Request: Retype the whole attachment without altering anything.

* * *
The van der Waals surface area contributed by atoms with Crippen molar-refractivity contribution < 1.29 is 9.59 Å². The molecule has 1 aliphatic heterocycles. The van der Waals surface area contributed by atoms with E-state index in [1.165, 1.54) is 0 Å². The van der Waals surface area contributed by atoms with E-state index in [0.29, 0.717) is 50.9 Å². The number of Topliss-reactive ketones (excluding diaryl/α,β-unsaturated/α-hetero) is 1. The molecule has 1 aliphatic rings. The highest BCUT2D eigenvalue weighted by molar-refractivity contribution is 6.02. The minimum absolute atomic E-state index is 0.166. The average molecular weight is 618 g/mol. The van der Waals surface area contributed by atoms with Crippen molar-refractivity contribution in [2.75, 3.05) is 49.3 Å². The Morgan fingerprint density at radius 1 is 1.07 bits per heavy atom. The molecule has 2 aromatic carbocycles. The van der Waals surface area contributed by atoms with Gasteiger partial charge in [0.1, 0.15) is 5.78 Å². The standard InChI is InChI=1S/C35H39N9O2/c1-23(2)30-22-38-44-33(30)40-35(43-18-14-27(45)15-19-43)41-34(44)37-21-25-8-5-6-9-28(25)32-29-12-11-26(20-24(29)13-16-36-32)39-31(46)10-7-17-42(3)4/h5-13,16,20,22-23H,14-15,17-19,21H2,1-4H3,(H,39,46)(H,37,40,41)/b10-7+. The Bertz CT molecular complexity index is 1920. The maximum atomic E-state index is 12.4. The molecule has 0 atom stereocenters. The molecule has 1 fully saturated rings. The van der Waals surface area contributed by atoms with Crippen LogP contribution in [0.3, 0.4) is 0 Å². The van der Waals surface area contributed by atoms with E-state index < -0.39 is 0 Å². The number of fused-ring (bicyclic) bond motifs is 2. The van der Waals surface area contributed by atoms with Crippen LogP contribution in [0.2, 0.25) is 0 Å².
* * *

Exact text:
The van der Waals surface area contributed by atoms with Crippen molar-refractivity contribution < 1.29 is 9.59 Å². The molecule has 1 aliphatic heterocycles. The van der Waals surface area contributed by atoms with E-state index in [1.165, 1.54) is 0 Å². The van der Waals surface area contributed by atoms with E-state index in [0.29, 0.717) is 50.9 Å². The number of Topliss-reactive ketones (excluding diaryl/α,β-unsaturated/α-hetero) is 1. The molecule has 1 aliphatic rings. The highest BCUT2D eigenvalue weighted by molar-refractivity contribution is 6.02. The minimum absolute atomic E-state index is 0.166. The average molecular weight is 618 g/mol. The van der Waals surface area contributed by atoms with Crippen molar-refractivity contribution in [2.75, 3.05) is 49.3 Å². The Morgan fingerprint density at radius 1 is 1.07 bits per heavy atom. The molecule has 2 aromatic carbocycles. The van der Waals surface area contributed by atoms with Gasteiger partial charge in [0.1, 0.15) is 5.78 Å². The standard InChI is InChI=1S/C35H39N9O2/c1-23(2)30-22-38-44-33(30)40-35(43-18-14-27(45)15-19-43)41-34(44)37-21-25-8-5-6-9-28(25)32-29-12-11-26(20-24(29)13-16-36-32)39-31(46)10-7-17-42(3)4/h5-13,16,20,22-23H,14-15,17-19,21H2,1-4H3,(H,39,46)(H,37,40,41)/b10-7+. The Bertz CT molecular complexity index is 1920. The maximum atomic E-state index is 12.4. The molecule has 0 atom stereocenters. The molecule has 1 fully saturated rings. The van der Waals surface area contributed by atoms with Crippen LogP contribution in [0.3, 0.4) is 0 Å². The van der Waals surface area contributed by atoms with E-state index < -0.39 is 0 Å². The number of fused-ring (bicyclic) bond motifs is 2. The van der Waals surface area contributed by atoms with Crippen LogP contribution in [0.2, 0.25) is 0 Å².